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Hitting the Lottery

Local residents fall prey to international check-cashing scam.



"If you didn't enter a lottery, you're not going to win one."

That's a word of advice from Lieutenant D.L. Sheffield of the Memphis Police Department (MPD) Economic Crimes Bureau. In recent months, Memphis has been plagued with counterfeit checks from an international lottery scam.

"People are receiving, either over the Internet or in the mail, a letter that says they've won the lottery," says Sheffield. "This letter explains the amount they've won, and then [the victim receives] a check in the mail."

The check is said to cover the lottery's processing fees, and the receiver is instructed to deposit that money into their bank account. Then they're told to write a check for around 80 percent of the total amount of the original check and send it back. Sheffield says the "fees" range anywhere from $3,000 to $10,000.

"We have had several of these deposited into the banks here," says Sheffield. "If you deposit it and it gets sent back as counterfeit, the bank will take the money out of your account. If it's a $10,000 check, your account is hit for that loss."

The checks appear legit, although Sheffield says that the financial institution's name in the upper left corner is generally the first clue that the check is counterfeit. He says real lottery checks generally include the name of a lottery institution on the check.

Similar in nature to the Nigerian loan scam e-mails, the lottery scams affecting Memphis originate from all over the world: Australia, Canada, Nigeria, and the United Kingdom.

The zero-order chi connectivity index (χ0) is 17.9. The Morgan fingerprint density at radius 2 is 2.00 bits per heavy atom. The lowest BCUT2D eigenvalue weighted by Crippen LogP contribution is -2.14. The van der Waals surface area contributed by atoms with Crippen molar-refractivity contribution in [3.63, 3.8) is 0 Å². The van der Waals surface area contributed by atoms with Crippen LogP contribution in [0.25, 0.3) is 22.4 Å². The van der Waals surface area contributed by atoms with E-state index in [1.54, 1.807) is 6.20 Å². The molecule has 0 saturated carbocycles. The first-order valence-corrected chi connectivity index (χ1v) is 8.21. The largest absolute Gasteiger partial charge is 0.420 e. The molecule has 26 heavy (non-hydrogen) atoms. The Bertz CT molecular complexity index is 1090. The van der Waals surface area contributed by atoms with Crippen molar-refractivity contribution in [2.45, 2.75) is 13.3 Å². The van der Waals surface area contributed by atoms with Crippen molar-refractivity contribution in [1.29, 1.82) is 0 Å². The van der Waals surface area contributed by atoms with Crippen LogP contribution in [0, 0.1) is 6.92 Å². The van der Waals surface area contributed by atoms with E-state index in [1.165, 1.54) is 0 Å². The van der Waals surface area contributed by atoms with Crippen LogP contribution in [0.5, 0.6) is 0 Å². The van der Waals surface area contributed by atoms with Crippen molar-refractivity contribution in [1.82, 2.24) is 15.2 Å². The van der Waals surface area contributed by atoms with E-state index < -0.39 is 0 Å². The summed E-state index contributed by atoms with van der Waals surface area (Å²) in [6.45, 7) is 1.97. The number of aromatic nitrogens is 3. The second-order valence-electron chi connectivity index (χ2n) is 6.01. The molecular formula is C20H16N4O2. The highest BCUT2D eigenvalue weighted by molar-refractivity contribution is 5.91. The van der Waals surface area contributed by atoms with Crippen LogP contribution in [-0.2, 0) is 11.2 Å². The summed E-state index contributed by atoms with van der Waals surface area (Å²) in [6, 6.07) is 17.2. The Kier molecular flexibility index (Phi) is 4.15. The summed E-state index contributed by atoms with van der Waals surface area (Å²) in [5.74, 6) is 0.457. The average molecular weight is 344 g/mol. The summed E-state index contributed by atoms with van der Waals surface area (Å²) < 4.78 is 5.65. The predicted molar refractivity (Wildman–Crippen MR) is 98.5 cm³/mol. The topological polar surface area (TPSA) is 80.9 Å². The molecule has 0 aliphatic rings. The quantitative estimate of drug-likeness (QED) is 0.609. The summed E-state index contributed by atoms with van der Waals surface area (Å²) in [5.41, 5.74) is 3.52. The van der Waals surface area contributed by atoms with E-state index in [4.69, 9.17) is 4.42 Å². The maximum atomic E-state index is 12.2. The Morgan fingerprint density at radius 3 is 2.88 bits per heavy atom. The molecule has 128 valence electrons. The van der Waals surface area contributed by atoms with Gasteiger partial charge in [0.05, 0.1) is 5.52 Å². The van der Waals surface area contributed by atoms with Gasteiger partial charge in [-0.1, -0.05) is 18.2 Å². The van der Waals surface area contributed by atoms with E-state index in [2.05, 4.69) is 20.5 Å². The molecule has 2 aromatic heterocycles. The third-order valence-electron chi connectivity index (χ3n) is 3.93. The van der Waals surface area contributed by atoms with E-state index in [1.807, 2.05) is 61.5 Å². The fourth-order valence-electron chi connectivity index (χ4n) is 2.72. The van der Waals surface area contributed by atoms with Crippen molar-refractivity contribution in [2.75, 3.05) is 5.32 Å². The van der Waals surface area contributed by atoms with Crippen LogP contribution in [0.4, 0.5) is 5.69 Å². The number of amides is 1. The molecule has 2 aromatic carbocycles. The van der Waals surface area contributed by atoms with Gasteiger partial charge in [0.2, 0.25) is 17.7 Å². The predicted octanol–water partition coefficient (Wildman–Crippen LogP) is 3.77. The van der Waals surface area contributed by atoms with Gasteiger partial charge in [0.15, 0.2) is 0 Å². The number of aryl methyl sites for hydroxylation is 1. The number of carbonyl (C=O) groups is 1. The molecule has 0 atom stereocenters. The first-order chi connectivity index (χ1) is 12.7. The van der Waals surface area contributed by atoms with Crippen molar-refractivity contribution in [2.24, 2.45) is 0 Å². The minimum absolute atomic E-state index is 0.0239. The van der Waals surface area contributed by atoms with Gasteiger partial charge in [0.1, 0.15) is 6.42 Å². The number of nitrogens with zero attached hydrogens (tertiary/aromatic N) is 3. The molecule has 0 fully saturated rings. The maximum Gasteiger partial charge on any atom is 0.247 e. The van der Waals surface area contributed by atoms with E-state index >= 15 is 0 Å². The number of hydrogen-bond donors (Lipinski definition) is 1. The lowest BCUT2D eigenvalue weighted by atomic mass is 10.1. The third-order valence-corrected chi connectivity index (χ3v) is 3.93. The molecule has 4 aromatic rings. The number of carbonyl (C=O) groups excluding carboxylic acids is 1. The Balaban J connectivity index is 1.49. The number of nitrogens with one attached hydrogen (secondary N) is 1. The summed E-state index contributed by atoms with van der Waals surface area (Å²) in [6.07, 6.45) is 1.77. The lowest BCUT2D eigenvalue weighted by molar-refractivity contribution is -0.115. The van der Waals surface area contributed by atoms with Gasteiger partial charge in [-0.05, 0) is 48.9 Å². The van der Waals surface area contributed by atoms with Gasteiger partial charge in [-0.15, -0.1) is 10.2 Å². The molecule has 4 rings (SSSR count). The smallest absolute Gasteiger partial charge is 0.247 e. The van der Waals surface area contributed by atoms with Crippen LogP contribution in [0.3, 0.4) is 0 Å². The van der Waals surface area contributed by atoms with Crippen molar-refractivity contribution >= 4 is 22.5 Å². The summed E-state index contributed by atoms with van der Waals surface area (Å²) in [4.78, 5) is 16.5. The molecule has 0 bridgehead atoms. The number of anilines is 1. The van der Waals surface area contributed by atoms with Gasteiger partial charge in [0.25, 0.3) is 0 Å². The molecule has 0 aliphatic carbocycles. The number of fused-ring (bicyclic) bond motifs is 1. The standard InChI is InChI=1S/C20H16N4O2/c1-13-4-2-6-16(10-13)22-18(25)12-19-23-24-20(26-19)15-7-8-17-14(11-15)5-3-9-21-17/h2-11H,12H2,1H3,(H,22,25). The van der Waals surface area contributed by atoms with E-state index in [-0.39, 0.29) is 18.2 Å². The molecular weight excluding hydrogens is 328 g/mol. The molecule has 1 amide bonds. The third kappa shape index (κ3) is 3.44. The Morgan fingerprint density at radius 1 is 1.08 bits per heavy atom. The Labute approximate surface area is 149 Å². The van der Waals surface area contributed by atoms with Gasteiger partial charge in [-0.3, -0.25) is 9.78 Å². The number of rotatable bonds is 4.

Banks, check-cashing stores, and liquor stores in Memphis are aware of the scam and have been instructed to call MPD when someone attempts to cash one of these lottery checks. An officer will then arrest the person and take them to a police station for questioning.

Renita Anderson, district manager of Ace Cash Express, says her stores turn away about eight people a week attempting to cash fake lottery checks. When a check appears suspicious, Anderson says they ask a series of questions and call the financial institution that issued the check to determine if it is real. If they think it's a scam, they confiscate the check.

Sheffield says the department works two to three of these cases per week.

The offender is usually released without charges, because many of them honestly believe they're cashing a lottery check. However, there are a few repeat offenders who have been caught trying to cash the checks at several different places. They're arrested and charged with forgery, a felony.

"When they take the check to a liquor store and the guy at the counter says, 'It's a scam,' most people tear the check up and leave it alone," says Sheffield. "But some people are taking them to the next liquor store and trying it. Then they'll try a check-cashing place. If we find out that they were aware it was a counterfeit check, they may be charged."

Sheffield says the scam has been keeping his officers busy since the summer.

"It's become an issue that's taking up a lot of investigative time," says Sheffield. "I don't want my investigators spending time on a case that they're not going to charge somebody on. It's cost-ineffective."

Besides lottery scams, the Economic Crimes Bureau handles identity theft cases, stolen credit card cases, Internet theft cases, and false pretense thefts.

"Business owners should contact the financial institution on the check," says Sheffield. "If someone comes in with a $3,000 check and it's not their payroll check, they need to question that, too."

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